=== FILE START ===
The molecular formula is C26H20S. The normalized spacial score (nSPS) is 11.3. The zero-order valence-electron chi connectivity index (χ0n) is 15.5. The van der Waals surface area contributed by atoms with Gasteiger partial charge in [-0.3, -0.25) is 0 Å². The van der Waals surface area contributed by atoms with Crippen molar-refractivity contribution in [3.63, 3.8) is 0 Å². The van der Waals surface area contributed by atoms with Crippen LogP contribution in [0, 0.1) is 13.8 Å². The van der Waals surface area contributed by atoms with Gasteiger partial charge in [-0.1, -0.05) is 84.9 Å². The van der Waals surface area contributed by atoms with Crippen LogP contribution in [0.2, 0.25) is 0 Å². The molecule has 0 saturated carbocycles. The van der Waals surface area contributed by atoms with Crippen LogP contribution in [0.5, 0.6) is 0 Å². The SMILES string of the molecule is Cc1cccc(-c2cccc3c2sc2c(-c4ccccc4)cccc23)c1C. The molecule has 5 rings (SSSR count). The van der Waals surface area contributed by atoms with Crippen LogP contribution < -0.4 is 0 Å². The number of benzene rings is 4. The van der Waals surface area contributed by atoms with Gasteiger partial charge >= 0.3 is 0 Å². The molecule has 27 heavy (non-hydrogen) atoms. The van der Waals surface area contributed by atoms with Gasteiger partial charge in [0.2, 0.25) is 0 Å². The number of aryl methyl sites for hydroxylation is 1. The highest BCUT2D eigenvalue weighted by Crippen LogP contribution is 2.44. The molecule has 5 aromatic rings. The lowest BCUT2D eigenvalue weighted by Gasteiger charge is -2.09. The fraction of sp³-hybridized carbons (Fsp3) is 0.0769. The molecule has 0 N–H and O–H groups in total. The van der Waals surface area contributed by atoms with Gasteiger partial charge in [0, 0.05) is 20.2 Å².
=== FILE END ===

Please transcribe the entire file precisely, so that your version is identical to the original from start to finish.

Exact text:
The molecular formula is C26H20S. The normalized spacial score (nSPS) is 11.3. The zero-order valence-electron chi connectivity index (χ0n) is 15.5. The van der Waals surface area contributed by atoms with Gasteiger partial charge in [-0.3, -0.25) is 0 Å². The van der Waals surface area contributed by atoms with Crippen molar-refractivity contribution in [3.63, 3.8) is 0 Å². The van der Waals surface area contributed by atoms with Crippen LogP contribution in [0, 0.1) is 13.8 Å². The van der Waals surface area contributed by atoms with Gasteiger partial charge in [-0.1, -0.05) is 84.9 Å². The van der Waals surface area contributed by atoms with Crippen LogP contribution in [0.2, 0.25) is 0 Å². The molecule has 0 saturated carbocycles. The van der Waals surface area contributed by atoms with Crippen LogP contribution in [0.5, 0.6) is 0 Å². The SMILES string of the molecule is Cc1cccc(-c2cccc3c2sc2c(-c4ccccc4)cccc23)c1C. The molecule has 5 rings (SSSR count). The van der Waals surface area contributed by atoms with Crippen LogP contribution < -0.4 is 0 Å². The number of benzene rings is 4. The van der Waals surface area contributed by atoms with Gasteiger partial charge >= 0.3 is 0 Å². The molecule has 27 heavy (non-hydrogen) atoms. The van der Waals surface area contributed by atoms with Gasteiger partial charge in [0.2, 0.25) is 0 Å². The number of aryl methyl sites for hydroxylation is 1. The highest BCUT2D eigenvalue weighted by Crippen LogP contribution is 2.44. The molecule has 5 aromatic rings. The lowest BCUT2D eigenvalue weighted by Gasteiger charge is -2.09. The fraction of sp³-hybridized carbons (Fsp3) is 0.0769. The molecule has 0 N–H and O–H groups in total. The van der Waals surface area contributed by atoms with Gasteiger partial charge in [0, 0.05) is 20.2 Å².